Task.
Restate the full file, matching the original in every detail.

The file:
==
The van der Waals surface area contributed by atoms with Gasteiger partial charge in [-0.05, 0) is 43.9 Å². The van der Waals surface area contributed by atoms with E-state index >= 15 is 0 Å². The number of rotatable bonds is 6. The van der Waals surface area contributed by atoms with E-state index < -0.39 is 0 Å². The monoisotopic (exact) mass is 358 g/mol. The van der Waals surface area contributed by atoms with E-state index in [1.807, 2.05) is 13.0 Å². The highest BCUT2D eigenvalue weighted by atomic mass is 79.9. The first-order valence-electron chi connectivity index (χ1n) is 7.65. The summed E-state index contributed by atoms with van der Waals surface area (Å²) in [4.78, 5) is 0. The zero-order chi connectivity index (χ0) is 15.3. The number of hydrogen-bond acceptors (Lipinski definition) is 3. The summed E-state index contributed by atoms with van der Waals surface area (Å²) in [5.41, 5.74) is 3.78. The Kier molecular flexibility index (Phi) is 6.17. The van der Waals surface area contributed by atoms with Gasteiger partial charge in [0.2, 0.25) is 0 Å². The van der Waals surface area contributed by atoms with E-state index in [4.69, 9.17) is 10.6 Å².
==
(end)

The van der Waals surface area contributed by atoms with Gasteiger partial charge in [-0.05, 0) is 43.9 Å². The van der Waals surface area contributed by atoms with E-state index >= 15 is 0 Å². The number of rotatable bonds is 6. The van der Waals surface area contributed by atoms with E-state index < -0.39 is 0 Å². The monoisotopic (exact) mass is 358 g/mol. The van der Waals surface area contributed by atoms with E-state index in [1.807, 2.05) is 13.0 Å². The highest BCUT2D eigenvalue weighted by atomic mass is 79.9. The first-order valence-electron chi connectivity index (χ1n) is 7.65. The summed E-state index contributed by atoms with van der Waals surface area (Å²) in [4.78, 5) is 0. The zero-order chi connectivity index (χ0) is 15.3. The number of hydrogen-bond acceptors (Lipinski definition) is 3. The summed E-state index contributed by atoms with van der Waals surface area (Å²) in [5.41, 5.74) is 3.78. The Kier molecular flexibility index (Phi) is 6.17. The van der Waals surface area contributed by atoms with Gasteiger partial charge in [0.2, 0.25) is 0 Å². The van der Waals surface area contributed by atoms with E-state index in [4.69, 9.17) is 10.6 Å².